Being able to hit the gym to get a hard workout in is great. If this isn’t an option, see if you can go for a run or a bike ride. If you are at work when you become angry and the weather permits, at least go outside for a brisk walk.

    Besides working some of your anger out through exercise, this also helps to give your mind a chance to work through some ways to address what it is that upset you.

    If you’re not sure where to start with an exercise routine, check out Lifehack’s free Simple Cardio Home Workout Plan.

    4. Seek Help When Needed

    There are times when we could all use some help. Life can be stressful and overwhelming. It’s perfectly fine to seek some help from a mental health professional if it will help you get back to a healthy balance.If you find that you are angry all the time, it might be a good idea to go talk to an expert about learning to control intense emotions. They can give you some sound advice and ideas on how to get your anger to a more manageable and healthy level.

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    5. Practice Relaxation

    We all seem to lead incredibly busy lives, and that’s a good thing if we are loving the life we are living. That being said, it is very beneficial to our physical and mental well-being to take time out for relaxation.

    That can mean spending time doing things that help us calm down and relax, like being around people we enjoy, practicing deep breathing or listening to music. It could be making time for things that help bring us balance like a healthy diet and physical activity.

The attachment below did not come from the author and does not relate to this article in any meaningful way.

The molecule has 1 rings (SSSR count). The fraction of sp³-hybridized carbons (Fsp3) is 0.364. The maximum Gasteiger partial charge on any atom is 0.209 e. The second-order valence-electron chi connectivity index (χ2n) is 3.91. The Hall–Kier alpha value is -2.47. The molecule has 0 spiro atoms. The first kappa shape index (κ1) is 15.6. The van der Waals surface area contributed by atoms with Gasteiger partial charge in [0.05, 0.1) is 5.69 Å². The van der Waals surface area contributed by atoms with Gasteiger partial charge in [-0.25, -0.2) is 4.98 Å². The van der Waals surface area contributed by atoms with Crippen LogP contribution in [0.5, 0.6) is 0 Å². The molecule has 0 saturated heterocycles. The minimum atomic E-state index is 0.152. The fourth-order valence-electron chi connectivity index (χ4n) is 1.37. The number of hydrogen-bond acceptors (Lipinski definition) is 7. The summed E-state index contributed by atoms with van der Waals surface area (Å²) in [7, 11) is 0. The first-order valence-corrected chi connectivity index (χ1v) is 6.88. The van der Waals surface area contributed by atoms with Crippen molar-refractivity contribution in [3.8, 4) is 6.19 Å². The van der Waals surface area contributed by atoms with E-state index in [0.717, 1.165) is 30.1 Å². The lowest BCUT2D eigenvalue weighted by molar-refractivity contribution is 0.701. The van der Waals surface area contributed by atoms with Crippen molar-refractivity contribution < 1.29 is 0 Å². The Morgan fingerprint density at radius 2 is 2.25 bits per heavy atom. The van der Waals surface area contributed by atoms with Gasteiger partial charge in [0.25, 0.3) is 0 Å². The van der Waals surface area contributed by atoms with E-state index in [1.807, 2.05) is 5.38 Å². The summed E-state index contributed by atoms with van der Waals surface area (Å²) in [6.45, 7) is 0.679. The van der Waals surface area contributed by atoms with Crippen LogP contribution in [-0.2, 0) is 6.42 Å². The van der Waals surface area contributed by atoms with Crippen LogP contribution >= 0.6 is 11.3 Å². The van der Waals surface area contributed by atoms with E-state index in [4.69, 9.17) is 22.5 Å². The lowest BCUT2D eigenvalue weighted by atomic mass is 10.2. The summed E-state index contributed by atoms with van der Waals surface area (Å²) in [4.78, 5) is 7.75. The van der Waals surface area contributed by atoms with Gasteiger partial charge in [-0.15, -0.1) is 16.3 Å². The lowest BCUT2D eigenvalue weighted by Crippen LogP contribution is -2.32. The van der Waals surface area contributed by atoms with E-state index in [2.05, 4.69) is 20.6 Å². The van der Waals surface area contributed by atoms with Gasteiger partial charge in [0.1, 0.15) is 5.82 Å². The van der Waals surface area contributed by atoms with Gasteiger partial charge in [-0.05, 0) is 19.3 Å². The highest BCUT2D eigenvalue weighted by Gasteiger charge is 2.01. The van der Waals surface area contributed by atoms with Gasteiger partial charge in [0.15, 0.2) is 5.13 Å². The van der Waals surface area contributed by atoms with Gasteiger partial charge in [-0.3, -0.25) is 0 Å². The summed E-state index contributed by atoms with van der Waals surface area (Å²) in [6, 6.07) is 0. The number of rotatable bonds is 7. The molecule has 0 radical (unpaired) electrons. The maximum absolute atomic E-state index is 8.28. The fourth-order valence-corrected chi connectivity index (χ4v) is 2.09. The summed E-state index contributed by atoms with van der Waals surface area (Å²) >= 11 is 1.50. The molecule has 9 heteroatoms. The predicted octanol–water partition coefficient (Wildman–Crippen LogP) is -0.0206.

Many people incorporate techniques such as yoga and meditation to calm their minds and release tension when learning how to deal with anger. Whatever your choice is, ensure you take time out to relax when warning signs of anger start to bubble up.

    6. Laugh

    Incorporating humor and laughter on a regular basis will help keep anger in check and help you get over a bad mood and feelings of anger more quickly. This isn’t part of formal anger management techniques, but you’ll be surprised by how well it works. Remember, life is a journey that’s meant to be enjoyed fully along the way through healthy emotion. Make sure you take time to laugh and have fun.Surround yourself with people that like to laugh and enjoy life. Don’t work at a job that just causes you stress, which can lead to anger. Work at something you enjoy doing.

    7. Be Grateful

    It’s easy to focus on the bad in life and the things that cause us negative emotions. It’s vitally important to remind ourselves of all the wonderful things in life that bring us positive emotions, things that we easily forget because we get caught up in the whirlwind of day to day life.

    Take time out each day to remind yourself of a few things you are grateful for in order to help you learn how to release anger and invite in more positive feelings.

    Final Thoughts

    Life can be overwhelming at times. We seem to have constant pressure to achieve more and to always be on the go or motivated. People we are around and situations we are in can cause stress, anger, and negative emotions. At times, it can seem to be too much, and we get angry and our emotions start to get out of control.

    During these times, keep in mind that life is an incredible journey, full of wonder and things that bring you joy. When you find yourself angry more often than is healthy, take time out to remember the good things in life—the things that we seem to forget yet bring us so much positive energy and emotions.

    Use some of the tips included here to help with how to deal with anger and better control your emotions.

    More Resources on Anger Management

    Featured photo credit: Andre Hunter via unsplash.com

    Reference